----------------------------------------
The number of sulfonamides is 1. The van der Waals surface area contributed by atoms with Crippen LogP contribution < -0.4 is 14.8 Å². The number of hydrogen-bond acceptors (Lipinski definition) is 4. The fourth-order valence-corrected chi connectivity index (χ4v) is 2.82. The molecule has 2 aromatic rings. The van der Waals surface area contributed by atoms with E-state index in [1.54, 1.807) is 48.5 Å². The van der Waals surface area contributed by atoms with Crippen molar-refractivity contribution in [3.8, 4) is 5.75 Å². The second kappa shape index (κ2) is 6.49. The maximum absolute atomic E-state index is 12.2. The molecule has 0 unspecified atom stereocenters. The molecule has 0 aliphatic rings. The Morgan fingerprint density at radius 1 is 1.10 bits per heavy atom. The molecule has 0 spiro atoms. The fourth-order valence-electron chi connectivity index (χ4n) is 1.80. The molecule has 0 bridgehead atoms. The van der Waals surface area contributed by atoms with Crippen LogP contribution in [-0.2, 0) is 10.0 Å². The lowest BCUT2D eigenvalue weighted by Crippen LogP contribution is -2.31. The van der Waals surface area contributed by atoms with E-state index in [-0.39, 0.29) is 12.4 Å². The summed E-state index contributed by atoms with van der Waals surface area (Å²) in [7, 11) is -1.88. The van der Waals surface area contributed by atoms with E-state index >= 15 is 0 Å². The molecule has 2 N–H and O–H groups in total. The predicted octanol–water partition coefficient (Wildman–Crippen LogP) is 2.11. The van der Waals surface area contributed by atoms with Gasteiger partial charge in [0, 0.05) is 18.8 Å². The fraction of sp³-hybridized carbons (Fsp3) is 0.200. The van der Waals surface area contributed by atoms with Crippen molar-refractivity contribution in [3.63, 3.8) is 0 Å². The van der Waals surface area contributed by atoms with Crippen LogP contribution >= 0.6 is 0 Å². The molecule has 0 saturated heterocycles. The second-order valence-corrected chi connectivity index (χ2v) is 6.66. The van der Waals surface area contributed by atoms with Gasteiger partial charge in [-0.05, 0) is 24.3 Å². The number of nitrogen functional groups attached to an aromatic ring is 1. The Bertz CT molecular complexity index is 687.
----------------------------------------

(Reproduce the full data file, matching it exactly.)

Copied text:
The number of sulfonamides is 1. The van der Waals surface area contributed by atoms with Crippen LogP contribution < -0.4 is 14.8 Å². The number of hydrogen-bond acceptors (Lipinski definition) is 4. The fourth-order valence-corrected chi connectivity index (χ4v) is 2.82. The molecule has 2 aromatic rings. The van der Waals surface area contributed by atoms with E-state index in [1.54, 1.807) is 48.5 Å². The van der Waals surface area contributed by atoms with Crippen molar-refractivity contribution in [3.8, 4) is 5.75 Å². The second kappa shape index (κ2) is 6.49. The maximum absolute atomic E-state index is 12.2. The molecule has 0 unspecified atom stereocenters. The molecule has 0 aliphatic rings. The Morgan fingerprint density at radius 1 is 1.10 bits per heavy atom. The molecule has 0 spiro atoms. The fourth-order valence-electron chi connectivity index (χ4n) is 1.80. The molecule has 0 bridgehead atoms. The van der Waals surface area contributed by atoms with Crippen LogP contribution in [-0.2, 0) is 10.0 Å². The lowest BCUT2D eigenvalue weighted by Crippen LogP contribution is -2.31. The van der Waals surface area contributed by atoms with E-state index in [-0.39, 0.29) is 12.4 Å². The summed E-state index contributed by atoms with van der Waals surface area (Å²) in [7, 11) is -1.88. The van der Waals surface area contributed by atoms with E-state index >= 15 is 0 Å². The molecule has 2 N–H and O–H groups in total. The predicted octanol–water partition coefficient (Wildman–Crippen LogP) is 2.11. The van der Waals surface area contributed by atoms with Gasteiger partial charge in [0, 0.05) is 18.8 Å². The fraction of sp³-hybridized carbons (Fsp3) is 0.200. The van der Waals surface area contributed by atoms with Crippen molar-refractivity contribution in [3.63, 3.8) is 0 Å². The van der Waals surface area contributed by atoms with Crippen LogP contribution >= 0.6 is 0 Å². The molecule has 0 saturated heterocycles. The second-order valence-corrected chi connectivity index (χ2v) is 6.66. The van der Waals surface area contributed by atoms with Gasteiger partial charge in [-0.05, 0) is 24.3 Å². The number of nitrogen functional groups attached to an aromatic ring is 1. The Bertz CT molecular complexity index is 687.